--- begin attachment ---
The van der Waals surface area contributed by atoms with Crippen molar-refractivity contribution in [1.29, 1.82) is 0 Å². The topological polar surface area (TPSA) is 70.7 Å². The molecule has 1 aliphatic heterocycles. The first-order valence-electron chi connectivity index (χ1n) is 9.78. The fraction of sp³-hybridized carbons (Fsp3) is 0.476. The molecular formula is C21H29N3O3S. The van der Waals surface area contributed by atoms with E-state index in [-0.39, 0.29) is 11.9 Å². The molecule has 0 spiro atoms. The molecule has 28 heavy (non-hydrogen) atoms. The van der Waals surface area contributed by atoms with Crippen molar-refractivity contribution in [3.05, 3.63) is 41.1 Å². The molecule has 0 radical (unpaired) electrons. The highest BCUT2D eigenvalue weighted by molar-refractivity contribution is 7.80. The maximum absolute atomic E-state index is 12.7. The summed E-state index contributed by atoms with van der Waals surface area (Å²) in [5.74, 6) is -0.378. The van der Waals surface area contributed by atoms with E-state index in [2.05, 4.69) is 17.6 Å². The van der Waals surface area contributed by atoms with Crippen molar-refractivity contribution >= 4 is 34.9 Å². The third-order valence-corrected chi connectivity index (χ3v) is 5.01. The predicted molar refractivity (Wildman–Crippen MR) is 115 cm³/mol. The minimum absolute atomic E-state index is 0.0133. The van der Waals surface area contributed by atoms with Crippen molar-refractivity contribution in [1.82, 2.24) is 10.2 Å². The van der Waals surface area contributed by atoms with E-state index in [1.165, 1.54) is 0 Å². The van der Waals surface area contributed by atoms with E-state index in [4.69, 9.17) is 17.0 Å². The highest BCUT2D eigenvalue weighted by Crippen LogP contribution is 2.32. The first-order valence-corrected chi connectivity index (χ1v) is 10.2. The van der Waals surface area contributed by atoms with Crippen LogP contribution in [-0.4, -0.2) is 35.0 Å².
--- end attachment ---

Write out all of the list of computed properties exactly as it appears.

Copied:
The van der Waals surface area contributed by atoms with Crippen molar-refractivity contribution in [1.29, 1.82) is 0 Å². The topological polar surface area (TPSA) is 70.7 Å². The molecule has 1 aliphatic heterocycles. The first-order valence-electron chi connectivity index (χ1n) is 9.78. The fraction of sp³-hybridized carbons (Fsp3) is 0.476. The molecular formula is C21H29N3O3S. The van der Waals surface area contributed by atoms with E-state index in [-0.39, 0.29) is 11.9 Å². The molecule has 0 spiro atoms. The molecule has 28 heavy (non-hydrogen) atoms. The van der Waals surface area contributed by atoms with Crippen molar-refractivity contribution in [3.05, 3.63) is 41.1 Å². The molecule has 0 radical (unpaired) electrons. The highest BCUT2D eigenvalue weighted by molar-refractivity contribution is 7.80. The maximum absolute atomic E-state index is 12.7. The summed E-state index contributed by atoms with van der Waals surface area (Å²) in [5.74, 6) is -0.378. The van der Waals surface area contributed by atoms with E-state index in [2.05, 4.69) is 17.6 Å². The van der Waals surface area contributed by atoms with Crippen molar-refractivity contribution >= 4 is 34.9 Å². The third-order valence-corrected chi connectivity index (χ3v) is 5.01. The predicted molar refractivity (Wildman–Crippen MR) is 115 cm³/mol. The minimum absolute atomic E-state index is 0.0133. The van der Waals surface area contributed by atoms with Crippen molar-refractivity contribution in [1.82, 2.24) is 10.2 Å². The van der Waals surface area contributed by atoms with E-state index in [1.165, 1.54) is 0 Å². The van der Waals surface area contributed by atoms with E-state index in [4.69, 9.17) is 17.0 Å². The highest BCUT2D eigenvalue weighted by Crippen LogP contribution is 2.32. The first-order valence-corrected chi connectivity index (χ1v) is 10.2. The van der Waals surface area contributed by atoms with Crippen LogP contribution in [-0.4, -0.2) is 35.0 Å².